Stephen de Blois came to London,
and the people received him
and hallowed him to king on midwinter day.
But in this king’s time was all dissension, and evil, and rapine;
for against him rose soon the rich men who were traitors.

Then was England very much divided.
Some held with the king and some with the empress;
for when the king was in prison,
the earls and the rich men supposed that he would never more come out,
and they settled with the empress,
and when the king was out,
he heard of this, and took his force,
and beset her in the tower.

By such things, and more than we can say,
we suffered nineteen winters for our sins.
To till the ground was to plough the sea:
the earth bore no corn,
for the land was all laid waste by such deeds;
they said openly that Christ and his saints slept …

–The Anglo-Saxon Chronicle

The Gareth & Gwen Medieval Mysteries are set in the time of what has come to be known as The Anarchy, the period in England’s history where the succession to the throne was in question, fought over by Stephen of Blois, grandson of William the Conqueror, and Maud, daughter of King Henry I of England. As relayed in the opening excerpt from The Anglo-Saxon Chronicle, civil war reigned for nineteen years.

The dispute over the succession came about after King Henry’s only legitimate son died when ‘the White Ship’ went down in the English Channel in 1120, leaving Maud as his only other heir. Because of the prejudice against crowning a woman, King Henry subsequently arranged for his barons to swear an oath to support Maud’s claim to the throne upon his death, but as the years went by, discontentment with that oath developed and grew. Eventually, Maud and her husband, Geoffrey of Anjou, grew concerned enough about the dissent to urge King Henry to bestow Normandy (a region of France) upon Maud in advance of his death. He refused.

King Henry died on 1 December 1135, allegedly from eating ‘a surfeit of lampreys’—that is, he ate too many fish—while he, Maud, and Stephen were all in France. It is important to remember that the rulers of England at this time, including these three, were Norman French, not ‘English,’ and were as much interested in maintaining their hold on their lands in France as they were in ruling England. Maud had married Geoffrey, Count of Anjou, and was pregnant with her third child. Stephen was visiting his estates in Boulogne, acquired when he married his wife, Matilda. His elder brother, Theobold, technically the next male in line for the English throne, had never set foot in England. He ruled Blois, a region in France.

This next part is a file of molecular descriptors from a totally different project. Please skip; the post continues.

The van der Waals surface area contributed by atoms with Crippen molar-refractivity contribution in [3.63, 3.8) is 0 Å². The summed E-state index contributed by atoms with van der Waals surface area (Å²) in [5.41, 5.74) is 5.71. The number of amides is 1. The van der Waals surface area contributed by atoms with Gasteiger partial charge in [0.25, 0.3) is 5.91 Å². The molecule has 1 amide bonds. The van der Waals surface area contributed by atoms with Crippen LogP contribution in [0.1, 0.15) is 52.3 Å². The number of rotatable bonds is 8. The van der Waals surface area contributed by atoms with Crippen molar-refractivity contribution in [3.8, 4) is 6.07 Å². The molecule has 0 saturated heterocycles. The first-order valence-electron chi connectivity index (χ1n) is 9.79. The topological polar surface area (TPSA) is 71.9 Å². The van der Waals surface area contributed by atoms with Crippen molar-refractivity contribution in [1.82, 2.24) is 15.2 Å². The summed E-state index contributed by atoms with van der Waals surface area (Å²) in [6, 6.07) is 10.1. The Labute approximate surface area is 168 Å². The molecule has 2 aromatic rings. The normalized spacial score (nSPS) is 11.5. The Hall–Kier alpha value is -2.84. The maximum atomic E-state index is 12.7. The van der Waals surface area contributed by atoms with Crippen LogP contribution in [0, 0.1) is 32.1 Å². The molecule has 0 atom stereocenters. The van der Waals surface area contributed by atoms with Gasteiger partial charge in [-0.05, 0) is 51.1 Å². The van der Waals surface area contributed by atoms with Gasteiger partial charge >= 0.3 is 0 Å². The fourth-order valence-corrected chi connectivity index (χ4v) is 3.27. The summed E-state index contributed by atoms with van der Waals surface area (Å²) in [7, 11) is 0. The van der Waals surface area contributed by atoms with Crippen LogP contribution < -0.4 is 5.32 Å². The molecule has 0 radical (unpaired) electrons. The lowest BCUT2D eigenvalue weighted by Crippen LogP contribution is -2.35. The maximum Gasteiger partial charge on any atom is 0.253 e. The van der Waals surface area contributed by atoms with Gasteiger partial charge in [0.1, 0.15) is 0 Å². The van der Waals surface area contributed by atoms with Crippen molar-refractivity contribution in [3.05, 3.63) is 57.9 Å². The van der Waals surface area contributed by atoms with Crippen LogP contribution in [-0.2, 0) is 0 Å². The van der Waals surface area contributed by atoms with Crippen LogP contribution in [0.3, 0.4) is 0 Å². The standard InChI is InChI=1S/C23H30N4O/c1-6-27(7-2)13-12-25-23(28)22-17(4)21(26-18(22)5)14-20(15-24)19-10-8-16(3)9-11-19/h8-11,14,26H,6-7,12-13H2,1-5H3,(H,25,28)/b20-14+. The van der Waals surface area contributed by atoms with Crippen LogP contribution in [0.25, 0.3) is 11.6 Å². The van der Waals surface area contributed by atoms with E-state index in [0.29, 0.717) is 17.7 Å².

Stephen had spent many years in King Henry’s court, however, and had developed a following among the Anglo-Norman barons. When he learned of Henry’s death, he high-tailed it across the English Channel and was hailed king by the citizens of London. Stephen was crowned by another of his brothers, Henry, who had become powerful in the English Church as the Bishop of Winchester and was the second richest man in England, after King Henry himself.

Meanwhile, Maud and Geoffrey maintained a hold on Normandy, eventually controlling the entire region. After several years of inciting rebellion against King Stephen and wooing allies in England, Maud crossed the English Channel with an invasion force in 1139, beginning the active phase of the civil war.

By 1144, when The Fourth Horseman takes place, England had experienced five long years of war. It wasn’t until 1153 that the issue of the succession was finally settled and a treaty signed. Empress Maud renounced her right to the throne in favor of her son, Henry, whom Stephen agreed to name as his heir. Oddly, like King Henry, whom he’d succeeded, King Stephen died unexpectedly of a ‘stomach disorder’ in October of 1154, only a year after the treaty was signed.